Understanding the Florida Legal System
Whether or not you have been in legal trouble and regardless of the probability that you will fall into legal trouble, it’s a good idea to understand your rights and the process of the legal system. While the basics are largely the same, certain aspects of the legal system differ from state to state. As legal experts in the state of Florida, we want to make sure you know your rights, as well as the rules guiding law enforcement officers, should you fall into such a situation.
What happens when someone is put under arrest?
If law enforcement officers are able to produce probable cause that you committed a crime, they can put you under arrest. In most circumstances, evidence will need to be gathered through an investigation in order to get a warrant for an arrest. The exception is if the arresting officer witnesses a crime being committed.
While making the arrest, the arresting officer is required to inform the suspect of their Miranda Rights. This is where the suspect is informed of their right not to speak with investigators and their right to have an attorney represent them. These rights are guaranteed by the United States Constitution. If Miranda Rights are not read during the arrest, the case could be thrown out.
Following the arrest, the suspect is booked into custody, they are photographed and their fingerprints are taken, and officials will ask for personal information such as birth date and current address to see if they have a criminal history. Additionally, all of the suspects personal items, such as money and jewelry, will be collected for safe keeping.
What is bail?
In the state of Florida, a suspect must be given his or her initial appearance in court within 48 hours of the arrest. If the suspect does not have a lawyer, the court will appoint one for them, as permitted by the U.S. Constitution. At this point, the judge will determine whether or not there was probable cause for the arrest. If it is deemed that there was probable cause, bail will be set for the suspect’s temporary release.
The amount of bail can be anywhere from nothing to millions depending on factors such as the suspect’s criminal record, employment, and whether they have close ties to relatives in the community. Judges will typically stick to standard practices for bail such as $500 for nonviolent petty misdemeanors. However, the amount of bail is entirely up to the judge. The judge could release the suspect on their own recognizance (OR) or deny bail all together. Bail is typically only denied if the suspect is deemed likely to flee the jurisdiction.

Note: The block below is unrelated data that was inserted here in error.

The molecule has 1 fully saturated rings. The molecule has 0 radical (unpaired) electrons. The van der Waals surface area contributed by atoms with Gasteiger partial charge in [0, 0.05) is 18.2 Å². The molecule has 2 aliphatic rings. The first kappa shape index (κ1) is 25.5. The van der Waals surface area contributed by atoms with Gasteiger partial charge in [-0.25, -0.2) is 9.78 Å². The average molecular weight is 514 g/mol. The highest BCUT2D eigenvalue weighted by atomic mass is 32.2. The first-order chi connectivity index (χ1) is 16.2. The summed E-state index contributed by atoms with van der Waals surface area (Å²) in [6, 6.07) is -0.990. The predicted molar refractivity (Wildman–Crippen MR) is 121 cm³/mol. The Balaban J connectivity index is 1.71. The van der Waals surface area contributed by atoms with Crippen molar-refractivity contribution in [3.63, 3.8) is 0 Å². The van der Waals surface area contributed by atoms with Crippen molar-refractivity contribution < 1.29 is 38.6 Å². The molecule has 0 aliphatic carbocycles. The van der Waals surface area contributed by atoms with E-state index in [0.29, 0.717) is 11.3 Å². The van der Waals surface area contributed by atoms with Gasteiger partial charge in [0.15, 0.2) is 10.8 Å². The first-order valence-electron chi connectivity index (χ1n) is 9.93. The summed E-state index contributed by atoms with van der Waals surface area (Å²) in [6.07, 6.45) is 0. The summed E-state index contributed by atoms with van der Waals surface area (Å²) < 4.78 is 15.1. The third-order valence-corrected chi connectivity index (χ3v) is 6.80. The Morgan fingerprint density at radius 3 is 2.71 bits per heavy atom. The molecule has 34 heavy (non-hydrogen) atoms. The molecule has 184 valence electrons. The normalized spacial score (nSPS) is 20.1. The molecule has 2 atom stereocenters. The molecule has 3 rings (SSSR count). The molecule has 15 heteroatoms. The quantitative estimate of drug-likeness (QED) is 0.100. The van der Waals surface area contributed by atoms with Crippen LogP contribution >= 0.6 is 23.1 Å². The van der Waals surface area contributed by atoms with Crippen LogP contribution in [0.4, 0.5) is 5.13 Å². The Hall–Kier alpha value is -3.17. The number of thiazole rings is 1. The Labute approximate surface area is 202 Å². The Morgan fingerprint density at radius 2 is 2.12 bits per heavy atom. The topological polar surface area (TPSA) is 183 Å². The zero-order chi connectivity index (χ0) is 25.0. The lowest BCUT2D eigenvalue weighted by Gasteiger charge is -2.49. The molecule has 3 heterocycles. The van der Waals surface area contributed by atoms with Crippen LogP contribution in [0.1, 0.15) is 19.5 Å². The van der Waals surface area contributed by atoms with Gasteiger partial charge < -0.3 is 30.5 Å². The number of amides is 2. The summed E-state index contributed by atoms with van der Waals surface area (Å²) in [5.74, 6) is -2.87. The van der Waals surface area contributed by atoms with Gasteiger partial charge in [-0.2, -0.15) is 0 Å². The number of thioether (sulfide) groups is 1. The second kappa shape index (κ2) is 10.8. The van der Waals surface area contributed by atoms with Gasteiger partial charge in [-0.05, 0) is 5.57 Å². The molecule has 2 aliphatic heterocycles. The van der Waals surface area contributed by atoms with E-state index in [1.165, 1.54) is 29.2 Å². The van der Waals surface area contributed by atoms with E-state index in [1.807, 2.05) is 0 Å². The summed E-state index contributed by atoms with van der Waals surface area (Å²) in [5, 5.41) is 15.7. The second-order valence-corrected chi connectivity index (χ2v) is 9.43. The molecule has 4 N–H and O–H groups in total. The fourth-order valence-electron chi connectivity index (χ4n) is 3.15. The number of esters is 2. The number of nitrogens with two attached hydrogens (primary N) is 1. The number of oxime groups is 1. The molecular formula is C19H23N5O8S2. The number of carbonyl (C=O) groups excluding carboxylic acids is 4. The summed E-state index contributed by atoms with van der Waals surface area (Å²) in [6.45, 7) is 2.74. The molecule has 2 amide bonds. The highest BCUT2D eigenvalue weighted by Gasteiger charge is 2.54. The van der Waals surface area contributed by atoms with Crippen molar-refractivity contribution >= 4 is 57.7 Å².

What happens when a plea is entered?
Within 30 days of his or her first appearance in court, an arraignment hearing will be held where the suspect will plead either guilty, not guilty, or no contest to the charges. At that point, the state’s attorney will review all of the evidence and decide whether or not there is enough evidence to make a case against the suspect. If it is decided that there is sufficient evidence, the suspect will be formally charged, meaning they will be formally accused of the crime. The deadline for charging a suspect is 75 days for a misdemeanor, 175 days for a felony, and if the suspect is held in jail, they must be charged within 30 days of their arrest.
What is a plea agreement?
After being charged, and depending on the situation, a defendant might be offered a plea deal by the prosecution. Under the terms of the plea deal, the prosecutor may offer the defendant a lighter sentence in exchange for pleading guilty to a lesser crime. Even if a deal is struck between the two sides, there is no requirement for the judge to accept the deal, though they usually do.
What is a preliminary hearing?
In Florida, defendants have the right to a preliminary hearing within 21 days of his or her arrest. During this hearing, the prosecution will outline their case for the first time and, based on the presentation, the judge will decide whether the case is worthy to go to trial. If the case goes before a grand jury, there will be no preliminary hearing. However, grand jury cases are generally limited to capital cases and corruption investigations.
What is a trial?
If a suspect is arrested under probable cause, doesn’t agree to a plea deal, and if the judge decides the case is fit to proceed, the case will go trial. Under the sixth amendment of the U.S. Constitution, defendants are entitled to a public trial by a jury of their peers, meaning common citizens. Misdemeanors will usually simply go before a judge. During the trial, the prosecution and defense will present their cases and the jury will decide whether the defendant is guilty or not. The verdict must be unanimous or new jurors may be brought in to come up with a verdict.
If the case involves a misdemeanor, the judge will typically sentence the defendant right after the verdict is read. If the case involves a felony, the sentencing will be set for a later date, giving the probation department ample time to conduct their investigation.
Regardless of whether you think you will be in need of criminal defense or not, you should understand the criminal system in your state. You never know if you may need it to prove your innocence. With this guideline, you will go into a criminal proceeding understanding the different steps. If you are in need of criminal defense, come to Yardley Law for representation.